"When an advertisement stipulates a particular qualification as the minimum qualification for the post and further stipulates that preference should be given for higher qualification, the only meaning it conveys is that some additional weightage has to be given to the higher qualified candidates. But by no stretch of imagination it can be construed to mean that a higher qualified person automatically is entitled to be selected and appointed." In that case the advertisement, calling applications from B.D.S., did mention that preference would be given to M.D.S. qualification. In the instant case, the requisition did not even mention that preference would be given to SSC passed candidates. Therefore, respondent No.5 could not have claimed any preferential treatment in selection.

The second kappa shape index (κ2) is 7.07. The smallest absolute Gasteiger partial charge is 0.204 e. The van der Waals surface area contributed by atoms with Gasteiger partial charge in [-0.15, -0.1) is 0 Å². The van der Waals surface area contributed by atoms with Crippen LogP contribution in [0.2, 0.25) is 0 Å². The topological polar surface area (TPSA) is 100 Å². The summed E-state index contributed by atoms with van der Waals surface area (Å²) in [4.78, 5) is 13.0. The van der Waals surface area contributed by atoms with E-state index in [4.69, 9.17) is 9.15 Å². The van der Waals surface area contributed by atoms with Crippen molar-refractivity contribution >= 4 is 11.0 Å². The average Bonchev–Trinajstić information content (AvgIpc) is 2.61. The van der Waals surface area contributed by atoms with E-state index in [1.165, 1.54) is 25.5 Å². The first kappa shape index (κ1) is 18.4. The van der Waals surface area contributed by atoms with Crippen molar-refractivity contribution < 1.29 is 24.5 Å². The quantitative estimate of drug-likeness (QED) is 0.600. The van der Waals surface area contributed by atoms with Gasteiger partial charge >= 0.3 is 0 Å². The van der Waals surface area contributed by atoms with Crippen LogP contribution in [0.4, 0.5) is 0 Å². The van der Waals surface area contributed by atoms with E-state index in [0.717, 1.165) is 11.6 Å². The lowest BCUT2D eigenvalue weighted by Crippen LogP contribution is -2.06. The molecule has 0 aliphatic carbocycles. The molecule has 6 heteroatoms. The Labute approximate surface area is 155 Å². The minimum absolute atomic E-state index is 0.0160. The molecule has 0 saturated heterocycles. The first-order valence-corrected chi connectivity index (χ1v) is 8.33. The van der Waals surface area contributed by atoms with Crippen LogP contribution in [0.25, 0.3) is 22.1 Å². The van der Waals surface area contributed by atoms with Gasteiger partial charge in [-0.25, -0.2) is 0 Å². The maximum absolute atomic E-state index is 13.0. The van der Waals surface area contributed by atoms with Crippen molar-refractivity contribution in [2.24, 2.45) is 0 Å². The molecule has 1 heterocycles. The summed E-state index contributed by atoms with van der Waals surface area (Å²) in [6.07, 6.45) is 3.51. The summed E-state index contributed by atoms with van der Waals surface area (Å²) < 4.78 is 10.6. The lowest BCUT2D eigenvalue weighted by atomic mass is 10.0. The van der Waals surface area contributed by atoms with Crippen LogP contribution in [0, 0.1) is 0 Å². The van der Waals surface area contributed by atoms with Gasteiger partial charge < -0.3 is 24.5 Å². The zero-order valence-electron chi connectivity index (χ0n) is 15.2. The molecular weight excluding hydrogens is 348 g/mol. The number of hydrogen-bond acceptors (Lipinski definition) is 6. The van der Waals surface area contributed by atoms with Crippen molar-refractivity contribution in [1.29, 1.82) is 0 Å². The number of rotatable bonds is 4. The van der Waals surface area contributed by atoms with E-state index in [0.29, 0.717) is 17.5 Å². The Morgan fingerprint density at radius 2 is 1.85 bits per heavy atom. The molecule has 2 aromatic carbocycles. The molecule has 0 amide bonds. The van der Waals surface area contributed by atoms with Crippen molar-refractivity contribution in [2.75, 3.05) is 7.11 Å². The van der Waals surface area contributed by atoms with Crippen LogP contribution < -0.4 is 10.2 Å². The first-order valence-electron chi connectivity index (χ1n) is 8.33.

Further, the Tribunal is not right in ignoring the averment in the counter affidavit of the official respondents, extracted above, that the appellant was selected on merit and erred in holding that the selection was made solely on the ground that amongst all the candidates he was the seniormost in the age. It is thus clear that the selection of the appellant was on merit and not solely on the ground of being senior in age. It cannot be disputed that a selection solely on the basis of being senior in age is vitiated by extraneous consideration. But when, as in this case, the selection is on the basis of merit, merely because the seniority in age of the candidate is also taken into consideration, it would not be right to invalidate the selection.